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‘I’m going to keep fighting;’ kindergarten bill sponsor makes final push for passage

MONTGOMERY, Ala. – With just a single day remaining in Alabama’s 2023 legislative session, a bill that would mandate students either attend kindergarten or pass a first-grade readiness assessment is still lacking Senate approval, the final step required for the bill to be sent to the governor’s desk for final approval.

The legislation’s sponsor, Rep. Pebblin Warren, D-Tuskegee, is making one final push to see to it the Senate approves her bill, which has stalled in the Senate amid filibusters by Sen. Rodger Smitherman, D-Birmingham. The Senate will convene one final day this year on Tuesday, June 6.

“It’s truly needed,” Warren told Alabama Daily News on Thursday. “These kids are not ready (for first grade), and we’ve got to do something to get them ready.”

The proposal to require Alabama students to attend kindergarten, or at least demonstrate enough competence to enter first grade, has been pushed by Warren for years

It wasn’t until 2023, however, that the bill gained vocal support from Gov. Kay Ivey, who during her State of the State address, called on the legislature to adopt the proposal. Ivey reaffirmed her support of the bill to ADN in April, with her communication director Gina Maiola saying  the governor still “looks forward to this bill reaching her desk and signing it into law.”

The bill also sailed through the House, being unanimously approved by a House committee and passing the full House body with a vote of 91-5 in April. In May, it passed a Senate committee, save for one dissenting vote from Smitherman, who cited concerns over costs.

Smitherman, who has regularly filibustered during the final weeks of this year’s legislative session, at times preventing bills from reaching the Senate floor, also cited concerns of “setting up these kids to fail” but mandating they attend kindergarten were they unable to pass the proposed assessment.

Sen. Rodger Smitherman, D-Birmingham, speaks during a Senate Judiciary Committee meeting.

“How can you keep somebody back who has never started school,” Warren said in response to Smitherman’s concerns. “The assessment test is basically knowing a, b, c; one, two, three; how to cut paper; these are the skills that they’re trying to see that they have, because some of these kids, when they get to first grade, they’ve never had one book read to them, not one, and you think they’re ready for first grade?”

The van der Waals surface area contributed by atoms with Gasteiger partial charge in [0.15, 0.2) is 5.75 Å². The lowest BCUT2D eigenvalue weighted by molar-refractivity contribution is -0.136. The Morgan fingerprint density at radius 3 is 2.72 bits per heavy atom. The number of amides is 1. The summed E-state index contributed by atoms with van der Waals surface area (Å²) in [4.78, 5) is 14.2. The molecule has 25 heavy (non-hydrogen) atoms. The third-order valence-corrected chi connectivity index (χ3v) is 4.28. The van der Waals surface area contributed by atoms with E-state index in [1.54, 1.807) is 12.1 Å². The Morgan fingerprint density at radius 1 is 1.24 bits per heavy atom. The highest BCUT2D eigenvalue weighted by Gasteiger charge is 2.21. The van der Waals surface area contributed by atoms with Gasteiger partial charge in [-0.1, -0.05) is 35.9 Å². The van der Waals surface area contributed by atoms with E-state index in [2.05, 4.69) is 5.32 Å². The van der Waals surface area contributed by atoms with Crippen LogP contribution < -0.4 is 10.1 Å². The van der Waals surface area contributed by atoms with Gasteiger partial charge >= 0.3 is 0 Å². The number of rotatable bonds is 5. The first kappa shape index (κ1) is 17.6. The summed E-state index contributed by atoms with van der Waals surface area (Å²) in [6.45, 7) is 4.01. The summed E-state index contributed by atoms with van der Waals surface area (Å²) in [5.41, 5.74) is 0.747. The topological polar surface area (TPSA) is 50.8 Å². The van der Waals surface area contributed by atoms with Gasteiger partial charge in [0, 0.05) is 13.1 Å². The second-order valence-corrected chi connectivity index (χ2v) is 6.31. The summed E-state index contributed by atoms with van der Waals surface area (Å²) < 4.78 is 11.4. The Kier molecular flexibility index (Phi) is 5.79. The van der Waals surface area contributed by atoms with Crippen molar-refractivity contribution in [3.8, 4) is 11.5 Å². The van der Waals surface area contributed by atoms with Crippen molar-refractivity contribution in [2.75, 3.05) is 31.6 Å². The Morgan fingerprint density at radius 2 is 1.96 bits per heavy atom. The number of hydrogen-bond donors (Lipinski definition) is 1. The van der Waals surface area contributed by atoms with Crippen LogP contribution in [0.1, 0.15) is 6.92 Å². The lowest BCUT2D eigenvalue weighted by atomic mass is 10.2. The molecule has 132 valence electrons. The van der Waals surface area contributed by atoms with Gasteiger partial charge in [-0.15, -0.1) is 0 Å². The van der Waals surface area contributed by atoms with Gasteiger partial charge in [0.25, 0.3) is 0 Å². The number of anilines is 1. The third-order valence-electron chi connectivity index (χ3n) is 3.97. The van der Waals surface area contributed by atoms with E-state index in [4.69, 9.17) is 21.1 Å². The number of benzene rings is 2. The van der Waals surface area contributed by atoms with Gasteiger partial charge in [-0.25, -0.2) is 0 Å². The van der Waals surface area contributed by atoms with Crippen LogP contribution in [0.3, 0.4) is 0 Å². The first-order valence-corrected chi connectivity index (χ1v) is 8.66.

Senate President Pro Tempore Greg Reed, R-Jasper, told ADN on Thursday that while he believed Warren had “worked diligently for several years” on the bill, there were still “a lot of questions related to funding for additional kids coming to school that would normally not be in school.”

Published in May, a fiscal note attached to the bill estimates that at most, the bill could cost $8.4 million from the Education Trust Fund, and that it could increase kindergarten enrollment by a maximum of 4,000 students annually.

“The issue of mom and dad being able to have their own ability to keep their son or daughter at home rather than having them go to kindergarten – is that their prerogative, can they choose to do that – that was (also) a discussion,” Reed continued. 

“I think it is still being – on all of those topics – debated. I think you’ve got several pros and cons with it that are brought up by different members within the legislative body… we’ll have to see what happens.”

Regarding the concerns over costs, Warren argued that the potential $8.4 million price tag was inconsequential compared to the need to improve Alabama’s public education.

“Alabama’s ranked 50th in education, and how can we sit up here and say we can’t afford to send our kids to kindergarten,” Warren said. 

“Smitherman has continuously held that bill up in the Senate; it has passed the House unanimously, it passed the Senate committee with one dissenting vote and that was his, and he just fights it constantly. And really, this is not about me, this is about trying to correct the problem that will save the lives of so many kids.”

Warren said she would continue to try to speak with Smitherman in an effort to garner his support and “give this bill a chance.” Smitherman did not immediately respond to a request for comment.

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